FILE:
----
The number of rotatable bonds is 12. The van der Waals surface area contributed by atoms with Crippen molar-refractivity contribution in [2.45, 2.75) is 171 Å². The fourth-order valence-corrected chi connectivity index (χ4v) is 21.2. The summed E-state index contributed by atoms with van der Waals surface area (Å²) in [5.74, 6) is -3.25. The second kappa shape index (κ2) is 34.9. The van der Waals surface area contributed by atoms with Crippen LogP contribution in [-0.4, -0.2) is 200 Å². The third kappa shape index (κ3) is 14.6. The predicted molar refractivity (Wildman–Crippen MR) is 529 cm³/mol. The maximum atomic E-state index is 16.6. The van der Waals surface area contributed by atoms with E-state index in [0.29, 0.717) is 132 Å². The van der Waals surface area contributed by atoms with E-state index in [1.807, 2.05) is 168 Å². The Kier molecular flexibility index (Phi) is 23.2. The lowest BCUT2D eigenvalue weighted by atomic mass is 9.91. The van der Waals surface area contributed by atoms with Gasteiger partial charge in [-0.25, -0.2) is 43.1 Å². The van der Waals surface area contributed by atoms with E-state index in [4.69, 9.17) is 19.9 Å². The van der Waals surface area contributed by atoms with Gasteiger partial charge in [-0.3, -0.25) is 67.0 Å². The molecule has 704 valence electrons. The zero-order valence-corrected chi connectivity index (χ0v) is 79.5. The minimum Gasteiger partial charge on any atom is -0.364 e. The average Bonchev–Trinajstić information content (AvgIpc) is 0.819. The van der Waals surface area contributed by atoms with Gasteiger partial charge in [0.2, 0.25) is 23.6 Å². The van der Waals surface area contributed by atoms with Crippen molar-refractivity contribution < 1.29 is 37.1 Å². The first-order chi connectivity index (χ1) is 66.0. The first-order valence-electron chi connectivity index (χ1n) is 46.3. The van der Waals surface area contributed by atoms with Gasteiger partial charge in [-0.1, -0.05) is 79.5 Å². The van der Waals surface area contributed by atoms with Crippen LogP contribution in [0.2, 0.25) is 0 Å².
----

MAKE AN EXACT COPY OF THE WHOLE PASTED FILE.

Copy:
The number of rotatable bonds is 12. The van der Waals surface area contributed by atoms with Crippen molar-refractivity contribution in [2.45, 2.75) is 171 Å². The fourth-order valence-corrected chi connectivity index (χ4v) is 21.2. The summed E-state index contributed by atoms with van der Waals surface area (Å²) in [5.74, 6) is -3.25. The second kappa shape index (κ2) is 34.9. The van der Waals surface area contributed by atoms with Crippen LogP contribution in [-0.4, -0.2) is 200 Å². The third kappa shape index (κ3) is 14.6. The predicted molar refractivity (Wildman–Crippen MR) is 529 cm³/mol. The maximum atomic E-state index is 16.6. The van der Waals surface area contributed by atoms with E-state index in [0.29, 0.717) is 132 Å². The van der Waals surface area contributed by atoms with E-state index in [1.807, 2.05) is 168 Å². The Kier molecular flexibility index (Phi) is 23.2. The lowest BCUT2D eigenvalue weighted by atomic mass is 9.91. The van der Waals surface area contributed by atoms with Gasteiger partial charge in [-0.25, -0.2) is 43.1 Å². The van der Waals surface area contributed by atoms with E-state index in [4.69, 9.17) is 19.9 Å². The van der Waals surface area contributed by atoms with Gasteiger partial charge in [-0.3, -0.25) is 67.0 Å². The molecule has 704 valence electrons. The zero-order valence-corrected chi connectivity index (χ0v) is 79.5. The minimum Gasteiger partial charge on any atom is -0.364 e. The average Bonchev–Trinajstić information content (AvgIpc) is 0.819. The van der Waals surface area contributed by atoms with Gasteiger partial charge in [0.2, 0.25) is 23.6 Å². The van der Waals surface area contributed by atoms with Crippen molar-refractivity contribution < 1.29 is 37.1 Å². The first-order chi connectivity index (χ1) is 66.0. The first-order valence-electron chi connectivity index (χ1n) is 46.3. The van der Waals surface area contributed by atoms with Gasteiger partial charge in [-0.1, -0.05) is 79.5 Å². The van der Waals surface area contributed by atoms with Crippen LogP contribution in [0.2, 0.25) is 0 Å².